You might say that I’m a man on the hot seat these days. Not only are we running out of easy-to-find oil, but oil is blamed for global warming. Coal is an abundant source of power, but it produces even larger amounts of greenhouse gases than oil. Because I’m head-man at Westinghouse Electric, people are looking to my company for solutions. The solution is obvious: nuclear power. As I tell my employees, “What’s good for the planet is good for Westinghouse.”

Global warming could destroy much of life on earth. But nuclear power produces no greenhouse gases. They say nuclear power has dangers. Well, last year 5,200 Chinese coal miners died in accidents — and that’s a lot more than have ever been hurt in a nuclear power accident. I see hope for the planet and Westinghouse is here to play our part.

Ken and Nancy Tamura
Hood River Valley, Oregon
Our family has owned and operated fruit orchards in Oregon’s Hood River Valley since Ken’s grandparents Katsusaburo — we called him Grandpa K, for short — and Michi Tamura bought land here in 1917. Our family’s only “time off” was when the U.S. government locked our family in internment camps during World War II. But that’s another story.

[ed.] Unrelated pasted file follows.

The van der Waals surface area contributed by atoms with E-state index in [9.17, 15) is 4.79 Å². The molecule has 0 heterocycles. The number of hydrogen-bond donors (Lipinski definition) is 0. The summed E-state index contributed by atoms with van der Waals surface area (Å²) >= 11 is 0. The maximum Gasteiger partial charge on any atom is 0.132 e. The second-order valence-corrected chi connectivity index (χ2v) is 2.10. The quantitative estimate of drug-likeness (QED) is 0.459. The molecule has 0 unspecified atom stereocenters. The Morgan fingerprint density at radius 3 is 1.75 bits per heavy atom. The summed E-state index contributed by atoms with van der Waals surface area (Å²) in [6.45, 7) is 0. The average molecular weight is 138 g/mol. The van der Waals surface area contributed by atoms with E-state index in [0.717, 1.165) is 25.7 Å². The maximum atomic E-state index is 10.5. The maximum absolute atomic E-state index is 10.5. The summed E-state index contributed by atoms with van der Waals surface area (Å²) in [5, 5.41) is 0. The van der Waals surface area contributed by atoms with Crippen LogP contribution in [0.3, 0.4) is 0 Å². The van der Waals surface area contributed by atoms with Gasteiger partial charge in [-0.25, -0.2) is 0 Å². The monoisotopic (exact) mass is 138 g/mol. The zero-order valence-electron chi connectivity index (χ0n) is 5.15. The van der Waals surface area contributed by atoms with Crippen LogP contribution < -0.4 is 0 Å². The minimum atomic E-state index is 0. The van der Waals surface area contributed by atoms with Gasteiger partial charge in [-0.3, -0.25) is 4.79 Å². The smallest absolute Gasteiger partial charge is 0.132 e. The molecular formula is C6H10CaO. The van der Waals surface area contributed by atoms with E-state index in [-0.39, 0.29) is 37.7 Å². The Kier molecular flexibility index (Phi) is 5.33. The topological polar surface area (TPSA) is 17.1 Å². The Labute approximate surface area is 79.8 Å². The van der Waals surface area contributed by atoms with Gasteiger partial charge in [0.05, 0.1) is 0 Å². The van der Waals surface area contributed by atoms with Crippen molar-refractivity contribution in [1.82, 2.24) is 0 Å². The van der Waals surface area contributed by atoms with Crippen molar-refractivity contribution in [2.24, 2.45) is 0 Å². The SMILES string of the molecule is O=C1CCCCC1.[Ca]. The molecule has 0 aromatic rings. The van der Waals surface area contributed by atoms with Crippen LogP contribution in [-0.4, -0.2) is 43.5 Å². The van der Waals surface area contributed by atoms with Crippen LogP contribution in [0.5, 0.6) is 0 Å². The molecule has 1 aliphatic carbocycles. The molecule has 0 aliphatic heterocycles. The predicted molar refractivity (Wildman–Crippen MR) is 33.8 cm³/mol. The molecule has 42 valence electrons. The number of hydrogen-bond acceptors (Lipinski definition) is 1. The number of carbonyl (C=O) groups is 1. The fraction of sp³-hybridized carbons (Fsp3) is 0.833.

Every generation of our family has farmed this land. And then we woke up to the front-page article in this morning’s Oregonian newspaper. It was a shocker. In fact, it scared us half to death. A study by Oregon State University found that 75% of the water during the summer months in the Upper Middle Fork of the Hood River comes from melting glaciers on Mt. Hood. And because of global warming, the glaciers are disappearing. That’s our river. Well, we don’t own it, but it’s the river that irrigates our pears and cherries. Our family has grown fruit on this land since before we were born, and now they tell us that our irrigation water may be disappearing?